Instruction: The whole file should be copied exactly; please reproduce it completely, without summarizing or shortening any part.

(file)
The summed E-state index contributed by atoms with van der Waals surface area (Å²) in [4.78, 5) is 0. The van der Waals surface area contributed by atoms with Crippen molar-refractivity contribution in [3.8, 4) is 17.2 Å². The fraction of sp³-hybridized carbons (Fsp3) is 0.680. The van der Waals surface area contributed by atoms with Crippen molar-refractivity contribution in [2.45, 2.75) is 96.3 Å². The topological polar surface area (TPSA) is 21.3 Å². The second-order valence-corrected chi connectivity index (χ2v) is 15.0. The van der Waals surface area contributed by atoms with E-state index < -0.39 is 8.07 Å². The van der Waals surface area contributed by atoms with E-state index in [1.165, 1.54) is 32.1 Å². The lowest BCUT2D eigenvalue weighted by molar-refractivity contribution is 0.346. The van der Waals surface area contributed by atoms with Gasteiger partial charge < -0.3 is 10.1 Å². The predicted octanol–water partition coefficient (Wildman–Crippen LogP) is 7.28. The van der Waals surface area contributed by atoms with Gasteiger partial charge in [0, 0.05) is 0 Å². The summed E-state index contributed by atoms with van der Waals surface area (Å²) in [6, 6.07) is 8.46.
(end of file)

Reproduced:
The summed E-state index contributed by atoms with van der Waals surface area (Å²) in [4.78, 5) is 0. The van der Waals surface area contributed by atoms with Crippen molar-refractivity contribution in [3.8, 4) is 17.2 Å². The fraction of sp³-hybridized carbons (Fsp3) is 0.680. The van der Waals surface area contributed by atoms with Crippen molar-refractivity contribution in [2.45, 2.75) is 96.3 Å². The topological polar surface area (TPSA) is 21.3 Å². The second-order valence-corrected chi connectivity index (χ2v) is 15.0. The van der Waals surface area contributed by atoms with E-state index < -0.39 is 8.07 Å². The van der Waals surface area contributed by atoms with E-state index in [1.165, 1.54) is 32.1 Å². The lowest BCUT2D eigenvalue weighted by molar-refractivity contribution is 0.346. The van der Waals surface area contributed by atoms with Gasteiger partial charge < -0.3 is 10.1 Å². The predicted octanol–water partition coefficient (Wildman–Crippen LogP) is 7.28. The van der Waals surface area contributed by atoms with Gasteiger partial charge in [0, 0.05) is 0 Å². The summed E-state index contributed by atoms with van der Waals surface area (Å²) in [6, 6.07) is 8.46.